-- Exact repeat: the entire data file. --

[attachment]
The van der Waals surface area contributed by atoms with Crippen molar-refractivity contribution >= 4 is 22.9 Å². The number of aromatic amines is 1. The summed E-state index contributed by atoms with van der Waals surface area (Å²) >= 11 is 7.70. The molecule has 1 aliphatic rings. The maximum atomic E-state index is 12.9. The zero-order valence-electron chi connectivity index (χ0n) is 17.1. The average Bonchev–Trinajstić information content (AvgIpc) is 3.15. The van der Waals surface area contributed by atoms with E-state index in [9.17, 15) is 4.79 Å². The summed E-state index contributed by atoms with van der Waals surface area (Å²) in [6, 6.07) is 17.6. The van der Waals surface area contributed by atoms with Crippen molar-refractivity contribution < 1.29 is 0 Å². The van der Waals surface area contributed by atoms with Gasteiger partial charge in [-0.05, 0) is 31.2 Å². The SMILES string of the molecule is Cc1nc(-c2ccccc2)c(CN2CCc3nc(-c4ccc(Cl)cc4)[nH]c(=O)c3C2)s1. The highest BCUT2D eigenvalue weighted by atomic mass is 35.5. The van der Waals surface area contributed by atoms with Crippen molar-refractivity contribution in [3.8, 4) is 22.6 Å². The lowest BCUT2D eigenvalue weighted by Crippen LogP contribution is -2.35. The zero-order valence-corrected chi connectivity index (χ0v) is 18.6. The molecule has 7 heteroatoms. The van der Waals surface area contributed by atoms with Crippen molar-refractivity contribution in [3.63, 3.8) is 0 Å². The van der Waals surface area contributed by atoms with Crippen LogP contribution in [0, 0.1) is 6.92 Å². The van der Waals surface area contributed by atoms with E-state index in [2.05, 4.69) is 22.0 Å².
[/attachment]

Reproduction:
The van der Waals surface area contributed by atoms with Crippen molar-refractivity contribution >= 4 is 22.9 Å². The number of aromatic amines is 1. The summed E-state index contributed by atoms with van der Waals surface area (Å²) >= 11 is 7.70. The molecule has 1 aliphatic rings. The maximum atomic E-state index is 12.9. The zero-order valence-electron chi connectivity index (χ0n) is 17.1. The average Bonchev–Trinajstić information content (AvgIpc) is 3.15. The van der Waals surface area contributed by atoms with E-state index in [9.17, 15) is 4.79 Å². The summed E-state index contributed by atoms with van der Waals surface area (Å²) in [6, 6.07) is 17.6. The van der Waals surface area contributed by atoms with Crippen molar-refractivity contribution < 1.29 is 0 Å². The van der Waals surface area contributed by atoms with Gasteiger partial charge in [-0.05, 0) is 31.2 Å². The SMILES string of the molecule is Cc1nc(-c2ccccc2)c(CN2CCc3nc(-c4ccc(Cl)cc4)[nH]c(=O)c3C2)s1. The highest BCUT2D eigenvalue weighted by atomic mass is 35.5. The van der Waals surface area contributed by atoms with Crippen molar-refractivity contribution in [3.8, 4) is 22.6 Å². The lowest BCUT2D eigenvalue weighted by Crippen LogP contribution is -2.35. The zero-order valence-corrected chi connectivity index (χ0v) is 18.6. The molecule has 7 heteroatoms. The van der Waals surface area contributed by atoms with Crippen molar-refractivity contribution in [3.63, 3.8) is 0 Å². The van der Waals surface area contributed by atoms with Crippen LogP contribution in [0, 0.1) is 6.92 Å². The van der Waals surface area contributed by atoms with E-state index in [2.05, 4.69) is 22.0 Å².